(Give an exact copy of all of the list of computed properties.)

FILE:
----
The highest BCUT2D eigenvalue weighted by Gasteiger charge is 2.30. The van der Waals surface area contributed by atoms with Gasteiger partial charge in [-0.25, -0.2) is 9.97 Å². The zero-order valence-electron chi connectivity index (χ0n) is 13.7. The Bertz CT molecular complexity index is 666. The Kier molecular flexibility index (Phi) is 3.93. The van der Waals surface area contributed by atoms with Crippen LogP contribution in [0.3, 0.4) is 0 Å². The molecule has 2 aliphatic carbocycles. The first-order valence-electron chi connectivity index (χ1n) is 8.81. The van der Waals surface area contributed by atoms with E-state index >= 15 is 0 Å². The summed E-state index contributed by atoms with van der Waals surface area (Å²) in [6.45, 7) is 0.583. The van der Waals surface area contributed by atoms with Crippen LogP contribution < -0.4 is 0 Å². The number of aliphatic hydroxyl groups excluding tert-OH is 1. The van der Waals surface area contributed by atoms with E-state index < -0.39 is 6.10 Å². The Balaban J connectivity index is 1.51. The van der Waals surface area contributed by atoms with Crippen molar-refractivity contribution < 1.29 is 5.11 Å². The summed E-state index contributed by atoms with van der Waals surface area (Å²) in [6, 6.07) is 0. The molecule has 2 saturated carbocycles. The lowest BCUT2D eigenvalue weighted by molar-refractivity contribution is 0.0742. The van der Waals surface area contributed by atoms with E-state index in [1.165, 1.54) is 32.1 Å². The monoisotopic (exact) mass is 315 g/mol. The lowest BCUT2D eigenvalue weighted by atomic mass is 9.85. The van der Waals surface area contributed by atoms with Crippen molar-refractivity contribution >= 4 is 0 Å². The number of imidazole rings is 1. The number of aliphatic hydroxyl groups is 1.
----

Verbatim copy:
The highest BCUT2D eigenvalue weighted by Gasteiger charge is 2.30. The van der Waals surface area contributed by atoms with Gasteiger partial charge in [-0.25, -0.2) is 9.97 Å². The zero-order valence-electron chi connectivity index (χ0n) is 13.7. The Bertz CT molecular complexity index is 666. The Kier molecular flexibility index (Phi) is 3.93. The van der Waals surface area contributed by atoms with Crippen LogP contribution in [0.3, 0.4) is 0 Å². The molecule has 2 aliphatic carbocycles. The first-order valence-electron chi connectivity index (χ1n) is 8.81. The van der Waals surface area contributed by atoms with E-state index >= 15 is 0 Å². The summed E-state index contributed by atoms with van der Waals surface area (Å²) in [6.45, 7) is 0.583. The van der Waals surface area contributed by atoms with Crippen LogP contribution < -0.4 is 0 Å². The number of aliphatic hydroxyl groups excluding tert-OH is 1. The van der Waals surface area contributed by atoms with E-state index < -0.39 is 6.10 Å². The Balaban J connectivity index is 1.51. The van der Waals surface area contributed by atoms with Crippen molar-refractivity contribution < 1.29 is 5.11 Å². The summed E-state index contributed by atoms with van der Waals surface area (Å²) in [6, 6.07) is 0. The molecule has 2 saturated carbocycles. The lowest BCUT2D eigenvalue weighted by molar-refractivity contribution is 0.0742. The van der Waals surface area contributed by atoms with E-state index in [1.165, 1.54) is 32.1 Å². The monoisotopic (exact) mass is 315 g/mol. The lowest BCUT2D eigenvalue weighted by atomic mass is 9.85. The van der Waals surface area contributed by atoms with Crippen molar-refractivity contribution >= 4 is 0 Å². The number of imidazole rings is 1. The number of aliphatic hydroxyl groups is 1.